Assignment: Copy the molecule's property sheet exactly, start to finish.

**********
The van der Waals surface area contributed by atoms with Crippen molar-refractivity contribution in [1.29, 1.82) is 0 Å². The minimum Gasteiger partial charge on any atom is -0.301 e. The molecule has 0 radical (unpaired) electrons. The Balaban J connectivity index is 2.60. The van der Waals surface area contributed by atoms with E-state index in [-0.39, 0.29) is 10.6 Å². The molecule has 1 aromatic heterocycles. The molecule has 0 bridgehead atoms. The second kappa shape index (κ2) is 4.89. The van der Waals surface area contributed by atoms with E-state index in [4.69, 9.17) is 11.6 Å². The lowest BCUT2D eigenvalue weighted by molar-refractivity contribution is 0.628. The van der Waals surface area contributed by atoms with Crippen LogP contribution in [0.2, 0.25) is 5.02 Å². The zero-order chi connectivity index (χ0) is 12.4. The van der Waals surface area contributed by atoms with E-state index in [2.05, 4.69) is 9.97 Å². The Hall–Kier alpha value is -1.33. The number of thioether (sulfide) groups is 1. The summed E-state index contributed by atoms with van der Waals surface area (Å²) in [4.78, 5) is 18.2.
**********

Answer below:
The van der Waals surface area contributed by atoms with Crippen molar-refractivity contribution in [1.29, 1.82) is 0 Å². The minimum Gasteiger partial charge on any atom is -0.301 e. The molecule has 0 radical (unpaired) electrons. The Balaban J connectivity index is 2.60. The van der Waals surface area contributed by atoms with E-state index in [-0.39, 0.29) is 10.6 Å². The molecule has 1 aromatic heterocycles. The molecule has 0 bridgehead atoms. The second kappa shape index (κ2) is 4.89. The van der Waals surface area contributed by atoms with E-state index in [4.69, 9.17) is 11.6 Å². The lowest BCUT2D eigenvalue weighted by molar-refractivity contribution is 0.628. The van der Waals surface area contributed by atoms with Crippen LogP contribution in [0.2, 0.25) is 5.02 Å². The zero-order chi connectivity index (χ0) is 12.4. The van der Waals surface area contributed by atoms with E-state index in [2.05, 4.69) is 9.97 Å². The Hall–Kier alpha value is -1.33. The number of thioether (sulfide) groups is 1. The summed E-state index contributed by atoms with van der Waals surface area (Å²) in [4.78, 5) is 18.2.